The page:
I may have cheated with this book. My nightly reading is Cussler’s series of the Oregon Files books. Shameless plug, these books are clean fiction which follow Juan Cabrillo as he captains a modern warship disguised as a rust bucket. They are formulaic from one book to the next, but each story captivates me as I read.
Book 8: A book about theology (Biblical Theology)
God’s Big Picture by Vaughan Roberts
“All the promises of the kingdom of God are fulfilled in Christ; he is God’s people. God’s place, and God’s rule.”
Icredible book! If you are looking for a single book to teach you the big picture of the Bible, this is it! Roberts takes a general overview of the Bible and teaches how each part of the Bible fits into the story as a whole. Roberts’s book was simple, straight forward, and readable. For the “theology” book, God’s Big Picture was a page turner. I finished it in one day. Wow! Great book.
Book 9: A book from a “best of 2019” list. (Christianity Today’s 2019 Book Awards)
Preaching as Reminding by Jeffrey Arthurs
This book did not captivate me. I always enjoy good preaching books. The challenge to refine my craft is essential in teaching and leading my church. That said, this book was a dud for me. It hit the main points that many preaching books do, but Arthurs’s discussion of the science of the brain left me bored. I will admit, I worked to understand the first half of the book but read disinterestedly the second half.
Book 10: A book more than 150 years old.
Pilgrim’s Progress by John Bunyan
“A man may cry out against sin in principle, but he cannot abhor it except by virtue of a godly aversion against it. I have heard many cry out against sin in the pulpit but who still live with it without any problem in their heart, house, and everyday life.”
Pilgrim’s Progress has always been one of those books I have heard quoted, recommended, and said “one day I will read it.” What a treasure this book is! Bunyan tells the story of “Christian” the lead character as he comes to faith and follows the narrow way into eternity. It is written allegorically so that you can see the Christian walk explained through the story of the main character. My biggest takeaway with the book is the understanding that the Christian walk has not changed since the book was written. The same temptations, distractions, and conditions of the world in Bunyan’s time are present today. This would be a great book to sit and read as a family one chapter every night.
Book 11: A book on the ECPA bestseller list.
To Hell with the Hustle by Jefferson Bethke
“And here’s where I’ve had to grapple with this the most: When thinking about our Christian culture and its obsession with doing “big” things for God. What if God doesn’t want me to do big things for Him? Like, at all? What if He just wants me to talk to Him and know Him and live an ordinary life where I love Him and my neighbors well?”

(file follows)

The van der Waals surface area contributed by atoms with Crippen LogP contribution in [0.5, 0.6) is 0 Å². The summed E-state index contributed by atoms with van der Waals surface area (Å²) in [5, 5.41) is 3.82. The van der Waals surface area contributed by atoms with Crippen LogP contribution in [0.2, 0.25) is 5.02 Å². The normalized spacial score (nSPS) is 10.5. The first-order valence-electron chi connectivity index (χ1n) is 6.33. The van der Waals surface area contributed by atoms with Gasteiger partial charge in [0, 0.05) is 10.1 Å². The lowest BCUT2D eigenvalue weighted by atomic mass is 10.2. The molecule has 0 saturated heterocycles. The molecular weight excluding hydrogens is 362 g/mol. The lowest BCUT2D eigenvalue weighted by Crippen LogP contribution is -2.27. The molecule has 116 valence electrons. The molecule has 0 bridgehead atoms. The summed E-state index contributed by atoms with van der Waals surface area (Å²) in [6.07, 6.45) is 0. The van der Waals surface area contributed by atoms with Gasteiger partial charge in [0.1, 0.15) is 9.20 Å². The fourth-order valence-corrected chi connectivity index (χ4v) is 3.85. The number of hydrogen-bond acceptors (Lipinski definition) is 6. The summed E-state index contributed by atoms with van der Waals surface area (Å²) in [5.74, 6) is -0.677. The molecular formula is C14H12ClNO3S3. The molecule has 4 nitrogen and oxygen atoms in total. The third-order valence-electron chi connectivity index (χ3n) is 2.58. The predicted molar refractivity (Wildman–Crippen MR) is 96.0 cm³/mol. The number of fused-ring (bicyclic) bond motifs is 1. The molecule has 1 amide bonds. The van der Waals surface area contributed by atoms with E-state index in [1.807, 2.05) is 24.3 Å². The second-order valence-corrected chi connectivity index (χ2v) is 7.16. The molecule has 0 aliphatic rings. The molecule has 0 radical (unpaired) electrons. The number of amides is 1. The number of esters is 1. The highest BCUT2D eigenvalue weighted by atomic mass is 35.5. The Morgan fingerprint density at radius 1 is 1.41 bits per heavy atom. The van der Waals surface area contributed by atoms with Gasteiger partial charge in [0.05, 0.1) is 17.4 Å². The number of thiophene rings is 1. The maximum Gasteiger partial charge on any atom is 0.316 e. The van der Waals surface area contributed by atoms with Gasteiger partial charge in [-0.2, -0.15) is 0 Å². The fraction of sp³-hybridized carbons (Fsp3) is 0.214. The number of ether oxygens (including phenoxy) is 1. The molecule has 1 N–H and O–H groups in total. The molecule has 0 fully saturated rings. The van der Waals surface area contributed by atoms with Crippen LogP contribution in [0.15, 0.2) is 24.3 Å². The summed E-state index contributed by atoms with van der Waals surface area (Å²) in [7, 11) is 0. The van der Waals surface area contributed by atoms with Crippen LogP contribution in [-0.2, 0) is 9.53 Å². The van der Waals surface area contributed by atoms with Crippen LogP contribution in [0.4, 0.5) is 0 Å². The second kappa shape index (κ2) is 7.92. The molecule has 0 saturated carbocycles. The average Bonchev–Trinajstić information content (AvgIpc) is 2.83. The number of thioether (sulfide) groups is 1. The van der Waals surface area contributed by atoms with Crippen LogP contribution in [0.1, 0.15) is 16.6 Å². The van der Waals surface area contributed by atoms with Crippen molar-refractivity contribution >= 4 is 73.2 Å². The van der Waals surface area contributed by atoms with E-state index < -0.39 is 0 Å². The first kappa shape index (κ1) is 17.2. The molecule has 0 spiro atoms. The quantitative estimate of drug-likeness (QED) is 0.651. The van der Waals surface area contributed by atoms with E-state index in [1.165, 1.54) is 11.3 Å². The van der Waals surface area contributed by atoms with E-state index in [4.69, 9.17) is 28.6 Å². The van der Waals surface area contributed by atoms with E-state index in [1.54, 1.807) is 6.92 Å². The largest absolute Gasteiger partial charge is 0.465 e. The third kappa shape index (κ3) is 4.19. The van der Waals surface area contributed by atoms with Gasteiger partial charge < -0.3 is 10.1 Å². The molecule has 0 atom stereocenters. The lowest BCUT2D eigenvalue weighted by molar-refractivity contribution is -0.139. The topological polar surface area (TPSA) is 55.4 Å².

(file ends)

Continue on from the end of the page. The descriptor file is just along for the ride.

When given the assignment of reading an ECPA bestseller I will admit that I struggled to find a book. Between Joel Osteen, Sarah Young, and Joyce Meyer monopolizing the list I struggled to find a book worth reading. Sadly the best sellers in Christian books reveal the poor state of American Christianity. I had never heard of Bethke, and truthfully I do not know much about him outside of this book. With that disclaimer in place, I wholeheartedly recommend this book. Bethke systematically takes apart the culture we live in from social media, to busyness, to fame. This well researched and readable book is for anyone tired of what we have come to expect from life.
Book 12: A Biography for Children or Teens
Hudson Taylor: Deep in the Heart of China by Janet and Geoff Benge
“Yet, he had trusted God, and God had used him. Now, fifty-four years later, over eighteen thousand Chinese Christians had been baptized, and the China Inland Mission had eight hundred twenty five missionaries.”
I LOVE the then and now biographies for kids (and adults). They are readable accounts of major figures in Chrisian history. One of the downfalls of many biographies is the overwhelming amount of detail given. Yes, there is room for books like those, but many readers (myself included) get bored or lost in telephone book accounts of history. Short kid/preteen biographies such as Benge’s offer the high points of the figure’s story. Hudson Taylor was not the first missionary to China, but he launched a missions movement to the interior of China. This is a remarkable story of a man whose love of the Chinese people and of God led him to accomplish what only God could.
Book 13: A book of your choice
Gather God’s People: Understand, Plan, and Lead Worship in Your Local Church by Brian Croft and Jason Adkins
“Preach the Bible, read the Bible, pray the Bible, sing the Bible, and see the Bible. Describing Christian worship in this way allows God’s authoritative and inspired word to shape the form and content of worship. In the following sections, we provide a biblical description of these elements, articulate the benefits of these elements, and give some suggestions on the format of these elements.”
I am a huge fan of any book Brian Croft writes. He is leading front in church revitalization through both study, publishing, and practice. Croft produces small one day reads which cover the gambit of church practice to equip ministers in the local church. I picked up this book as our Pastor of Worship stepped to a new church as a senior pastor. In beginning to lead our church through the search process, I wanted to read up on music in the church. Croft and Adkins come from a very different tradition of worship than I have experienced in the south. That said, Croft’s book challenged me to think through each element of our corporate worship and ask how fits in to a scripture centered service.